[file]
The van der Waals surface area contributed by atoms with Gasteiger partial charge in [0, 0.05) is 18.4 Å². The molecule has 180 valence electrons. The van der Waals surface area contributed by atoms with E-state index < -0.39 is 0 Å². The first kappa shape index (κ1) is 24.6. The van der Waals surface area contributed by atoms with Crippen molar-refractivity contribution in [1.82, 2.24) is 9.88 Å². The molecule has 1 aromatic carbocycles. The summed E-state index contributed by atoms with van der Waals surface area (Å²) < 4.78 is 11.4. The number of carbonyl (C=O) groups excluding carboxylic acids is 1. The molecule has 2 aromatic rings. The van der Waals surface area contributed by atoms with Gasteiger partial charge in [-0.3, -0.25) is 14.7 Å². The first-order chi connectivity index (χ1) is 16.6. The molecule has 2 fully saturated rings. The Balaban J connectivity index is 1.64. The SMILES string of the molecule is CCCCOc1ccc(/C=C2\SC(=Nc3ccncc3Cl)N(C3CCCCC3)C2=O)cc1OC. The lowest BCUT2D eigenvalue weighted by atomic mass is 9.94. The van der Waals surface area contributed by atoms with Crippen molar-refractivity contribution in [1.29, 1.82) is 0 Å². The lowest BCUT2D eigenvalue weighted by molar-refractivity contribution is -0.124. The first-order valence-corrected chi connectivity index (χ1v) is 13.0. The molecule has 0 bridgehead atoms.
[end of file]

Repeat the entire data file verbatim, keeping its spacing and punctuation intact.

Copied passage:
The van der Waals surface area contributed by atoms with Gasteiger partial charge in [0, 0.05) is 18.4 Å². The molecule has 180 valence electrons. The van der Waals surface area contributed by atoms with E-state index < -0.39 is 0 Å². The first kappa shape index (κ1) is 24.6. The van der Waals surface area contributed by atoms with Crippen molar-refractivity contribution in [1.82, 2.24) is 9.88 Å². The molecule has 1 aromatic carbocycles. The summed E-state index contributed by atoms with van der Waals surface area (Å²) < 4.78 is 11.4. The number of carbonyl (C=O) groups excluding carboxylic acids is 1. The molecule has 2 aromatic rings. The van der Waals surface area contributed by atoms with Gasteiger partial charge in [-0.3, -0.25) is 14.7 Å². The first-order chi connectivity index (χ1) is 16.6. The molecule has 2 fully saturated rings. The Balaban J connectivity index is 1.64. The SMILES string of the molecule is CCCCOc1ccc(/C=C2\SC(=Nc3ccncc3Cl)N(C3CCCCC3)C2=O)cc1OC. The lowest BCUT2D eigenvalue weighted by atomic mass is 9.94. The van der Waals surface area contributed by atoms with Crippen molar-refractivity contribution in [1.29, 1.82) is 0 Å². The lowest BCUT2D eigenvalue weighted by molar-refractivity contribution is -0.124. The first-order valence-corrected chi connectivity index (χ1v) is 13.0. The molecule has 0 bridgehead atoms.